Despite its reputation, the Wallacean archipelago is under-explored. When planning their expedition, the researchers used bathymetry, or the study of sea depth, to locate the islands that had the deepest waters surrounding them, and therefore had been isolated from other landmasses for the longest amounts of time. "This geographic isolation—coupled with the fact that these islands had been largely neglected by historic collectors such as Alfred Russel Wallace—made us suspect that they may harbor a number of undiscovered endemic species that are unique to these islands and not shared with anywhere else in the world," Rheindt says.

The team's success suggests that similar remote regions around the world could be hotbeds of undiscovered biodiversity waiting to be studied.

There are roughly 11,000 bird species currently recognized by biologists, but it's estimated that there are thousands more that haven't been identified. As climate change and other threats related to human activity have caused the disappearance of 3 billion birds in North America alone, documenting and understanding new species while they're still around is more important than ever.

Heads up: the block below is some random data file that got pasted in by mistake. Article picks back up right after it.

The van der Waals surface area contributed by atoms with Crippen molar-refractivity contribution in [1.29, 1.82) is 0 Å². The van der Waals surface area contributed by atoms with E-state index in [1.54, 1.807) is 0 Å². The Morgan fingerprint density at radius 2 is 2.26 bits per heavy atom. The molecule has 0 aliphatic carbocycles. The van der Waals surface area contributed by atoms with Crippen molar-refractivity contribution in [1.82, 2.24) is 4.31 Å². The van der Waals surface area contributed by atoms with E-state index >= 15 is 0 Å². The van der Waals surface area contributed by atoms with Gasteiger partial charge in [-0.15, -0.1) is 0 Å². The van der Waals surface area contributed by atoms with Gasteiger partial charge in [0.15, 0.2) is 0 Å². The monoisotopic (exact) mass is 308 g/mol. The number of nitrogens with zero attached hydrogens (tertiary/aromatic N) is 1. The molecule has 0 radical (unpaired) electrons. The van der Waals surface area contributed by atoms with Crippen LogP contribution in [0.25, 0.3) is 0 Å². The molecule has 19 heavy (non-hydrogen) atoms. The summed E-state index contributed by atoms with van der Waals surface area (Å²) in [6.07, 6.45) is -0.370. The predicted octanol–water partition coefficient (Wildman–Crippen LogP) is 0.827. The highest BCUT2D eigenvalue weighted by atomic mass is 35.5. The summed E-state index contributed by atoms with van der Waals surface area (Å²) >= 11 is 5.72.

"In this era of environmental crisis, we need a resurgence in biodiversity discovery," Rheindt says. "How will we know what to save if we don’t even know what biodiversity is out there? Which islands hold high degrees of endemic species not shared with any other place on Earth? Which islands are less special, because most of their species are not unique? Only a renaissance of biodiversity rediscovery will enable us to make smart decisions when it comes to directing our limited conservation resources to the right places on Earth."

Not-So-Fancy Feast: Your Cat Probably Would Eat Your Rotting Corpse

Tycson1/iStock via Getty Images
Tycson1/iStock via Getty Images

Cat enthusiasts often cite the warmth and companionship offered by their pet as reasons why they’re so enamored with them. Despite these and other positive attributes, cat lovers are often confronted with the spurious claim that, while their beloved furry pal might adore them when they’re alive, it won’t hesitate to devour their corpse if they should drop dead.